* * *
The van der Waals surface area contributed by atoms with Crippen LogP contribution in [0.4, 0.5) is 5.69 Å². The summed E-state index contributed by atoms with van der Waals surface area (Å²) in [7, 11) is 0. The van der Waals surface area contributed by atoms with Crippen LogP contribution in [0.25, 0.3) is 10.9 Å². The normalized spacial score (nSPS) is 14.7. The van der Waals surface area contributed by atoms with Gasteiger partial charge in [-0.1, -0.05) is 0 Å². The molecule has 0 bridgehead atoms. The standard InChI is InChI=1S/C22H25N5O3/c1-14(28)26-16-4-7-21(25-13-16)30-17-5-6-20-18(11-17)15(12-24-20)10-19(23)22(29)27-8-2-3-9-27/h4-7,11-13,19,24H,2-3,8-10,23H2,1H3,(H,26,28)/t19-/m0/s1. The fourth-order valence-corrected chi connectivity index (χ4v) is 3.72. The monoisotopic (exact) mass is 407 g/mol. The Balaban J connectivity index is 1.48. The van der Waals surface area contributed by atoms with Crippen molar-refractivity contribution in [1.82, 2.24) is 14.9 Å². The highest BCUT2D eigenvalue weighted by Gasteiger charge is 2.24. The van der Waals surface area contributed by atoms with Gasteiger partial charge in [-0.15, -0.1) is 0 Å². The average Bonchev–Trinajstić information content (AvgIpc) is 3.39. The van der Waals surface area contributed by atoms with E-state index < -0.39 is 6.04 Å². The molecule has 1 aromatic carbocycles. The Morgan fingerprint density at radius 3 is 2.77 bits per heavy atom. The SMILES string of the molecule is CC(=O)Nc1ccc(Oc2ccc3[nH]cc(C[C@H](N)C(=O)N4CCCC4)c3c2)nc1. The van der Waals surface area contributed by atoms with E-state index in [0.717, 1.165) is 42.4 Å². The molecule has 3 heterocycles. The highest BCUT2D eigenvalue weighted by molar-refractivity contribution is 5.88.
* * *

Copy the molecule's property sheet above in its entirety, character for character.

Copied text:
The van der Waals surface area contributed by atoms with Crippen LogP contribution in [0.4, 0.5) is 5.69 Å². The summed E-state index contributed by atoms with van der Waals surface area (Å²) in [7, 11) is 0. The van der Waals surface area contributed by atoms with Crippen LogP contribution in [0.25, 0.3) is 10.9 Å². The normalized spacial score (nSPS) is 14.7. The van der Waals surface area contributed by atoms with Gasteiger partial charge in [-0.1, -0.05) is 0 Å². The molecule has 0 bridgehead atoms. The standard InChI is InChI=1S/C22H25N5O3/c1-14(28)26-16-4-7-21(25-13-16)30-17-5-6-20-18(11-17)15(12-24-20)10-19(23)22(29)27-8-2-3-9-27/h4-7,11-13,19,24H,2-3,8-10,23H2,1H3,(H,26,28)/t19-/m0/s1. The fourth-order valence-corrected chi connectivity index (χ4v) is 3.72. The monoisotopic (exact) mass is 407 g/mol. The Balaban J connectivity index is 1.48. The van der Waals surface area contributed by atoms with Crippen molar-refractivity contribution in [1.82, 2.24) is 14.9 Å². The highest BCUT2D eigenvalue weighted by Gasteiger charge is 2.24. The van der Waals surface area contributed by atoms with Gasteiger partial charge in [-0.15, -0.1) is 0 Å². The average Bonchev–Trinajstić information content (AvgIpc) is 3.39. The van der Waals surface area contributed by atoms with E-state index < -0.39 is 6.04 Å². The molecule has 1 aromatic carbocycles. The Morgan fingerprint density at radius 3 is 2.77 bits per heavy atom. The SMILES string of the molecule is CC(=O)Nc1ccc(Oc2ccc3[nH]cc(C[C@H](N)C(=O)N4CCCC4)c3c2)nc1. The van der Waals surface area contributed by atoms with E-state index in [0.717, 1.165) is 42.4 Å². The molecule has 3 heterocycles. The highest BCUT2D eigenvalue weighted by molar-refractivity contribution is 5.88.